Institutional Research Information Service
UCL Logo
Please report any queries concerning the funding data grouped in the sections named "Externally Awarded" or "Internally Disbursed" (shown on the profile page) to your Research Finance Administrator. Your can find your Research Finance Administrator at https://www.ucl.ac.uk/finance/research/rs-contacts.php by entering your department
Please report any queries concerning the student data shown on the profile page to:

Email: portico-services@ucl.ac.uk

Help Desk: http://www.ucl.ac.uk/ras/portico/helpdesk
Publication Detail
Models of neuronal stimulus-response functions: Elaboration, estimation, and evaluation
  • Publication Type:
    Journal article
  • Publication Sub Type:
  • Authors:
    Meyer AF, Williamson RS, Linden JF, Sahani M
  • Publication date:
  • Journal:
    Frontiers in Systems Neuroscience
  • Volume:
  • Status:
  • Print ISSN:
© 2017 Meyer, Williamson, Linden and Sahani.Rich, dynamic, and dense sensory stimuli are encoded within the nervous system by the time-varying activity of many individual neurons. A fundamental approach to understanding the nature of the encoded representation is to characterize the function that relates the moment-by-moment firing of a neuron to the recent history of a complex sensory input. This review provides a unifying and critical survey of the techniques that have been brought to bear on this effort thus far—ranging from the classical linear receptive field model to modern approaches incorporating normalization and other nonlinearities. We address separately the structure of the models; the criteria and algorithms used to identify the model parameters; and the role of regularizing terms or “priors.” In each case we consider benefits or drawbacks of various proposals, providing examples for when these methods work and when they may fail. Emphasis is placed on key concepts rather than mathematical details, so as to make the discussion accessible to readers from outside the field. Finally, we review ways in which the agreement between an assumed model and the neuron's response may be quantified. Re-implemented and unified code for many of the methods are made freely available.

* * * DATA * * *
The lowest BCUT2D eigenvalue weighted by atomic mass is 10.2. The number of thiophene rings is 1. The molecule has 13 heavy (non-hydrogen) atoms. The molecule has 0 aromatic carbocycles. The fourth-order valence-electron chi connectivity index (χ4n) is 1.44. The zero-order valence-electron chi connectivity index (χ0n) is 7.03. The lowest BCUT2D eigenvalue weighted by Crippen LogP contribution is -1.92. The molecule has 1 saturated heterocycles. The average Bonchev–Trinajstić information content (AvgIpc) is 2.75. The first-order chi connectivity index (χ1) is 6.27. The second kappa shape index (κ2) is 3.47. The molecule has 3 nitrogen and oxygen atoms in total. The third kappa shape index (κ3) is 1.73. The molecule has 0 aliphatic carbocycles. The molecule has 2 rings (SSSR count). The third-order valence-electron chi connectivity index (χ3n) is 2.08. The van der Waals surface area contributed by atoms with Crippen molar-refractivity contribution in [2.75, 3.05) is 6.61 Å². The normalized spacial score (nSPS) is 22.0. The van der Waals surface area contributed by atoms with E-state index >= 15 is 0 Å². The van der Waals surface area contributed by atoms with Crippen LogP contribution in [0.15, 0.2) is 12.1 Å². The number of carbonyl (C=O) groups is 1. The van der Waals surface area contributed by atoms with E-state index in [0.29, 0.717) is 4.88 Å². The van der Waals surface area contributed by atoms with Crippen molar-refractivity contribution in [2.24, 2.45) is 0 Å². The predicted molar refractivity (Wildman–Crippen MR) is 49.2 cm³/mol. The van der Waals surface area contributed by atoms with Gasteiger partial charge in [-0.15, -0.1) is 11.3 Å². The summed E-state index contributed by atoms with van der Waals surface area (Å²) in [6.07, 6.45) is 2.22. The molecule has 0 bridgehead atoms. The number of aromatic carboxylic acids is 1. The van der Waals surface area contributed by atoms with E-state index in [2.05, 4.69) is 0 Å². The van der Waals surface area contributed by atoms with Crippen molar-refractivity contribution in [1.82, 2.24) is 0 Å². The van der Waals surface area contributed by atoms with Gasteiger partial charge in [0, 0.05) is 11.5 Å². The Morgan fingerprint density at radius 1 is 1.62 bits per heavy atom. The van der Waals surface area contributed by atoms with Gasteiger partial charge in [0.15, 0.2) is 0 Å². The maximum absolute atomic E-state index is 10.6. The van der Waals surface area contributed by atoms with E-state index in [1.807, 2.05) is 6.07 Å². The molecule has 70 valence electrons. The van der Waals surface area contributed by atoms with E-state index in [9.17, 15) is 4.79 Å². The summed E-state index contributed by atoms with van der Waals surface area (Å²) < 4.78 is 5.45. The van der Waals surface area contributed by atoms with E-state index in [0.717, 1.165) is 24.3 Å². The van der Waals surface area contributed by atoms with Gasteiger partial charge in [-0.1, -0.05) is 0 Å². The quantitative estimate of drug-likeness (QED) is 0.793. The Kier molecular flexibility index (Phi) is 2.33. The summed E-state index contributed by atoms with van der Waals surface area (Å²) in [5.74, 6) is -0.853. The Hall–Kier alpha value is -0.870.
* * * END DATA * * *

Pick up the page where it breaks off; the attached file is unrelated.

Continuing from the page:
Publication data is maintained in RPS. Visit https://rps.ucl.ac.uk
 More search options
UCL Researchers
The Ear Institute
Gatsby Computational Neurosci Unit
University College London - Gower Street - London - WC1E 6BT Tel:+44 (0)20 7679 2000

© UCL 1999–2011

Search by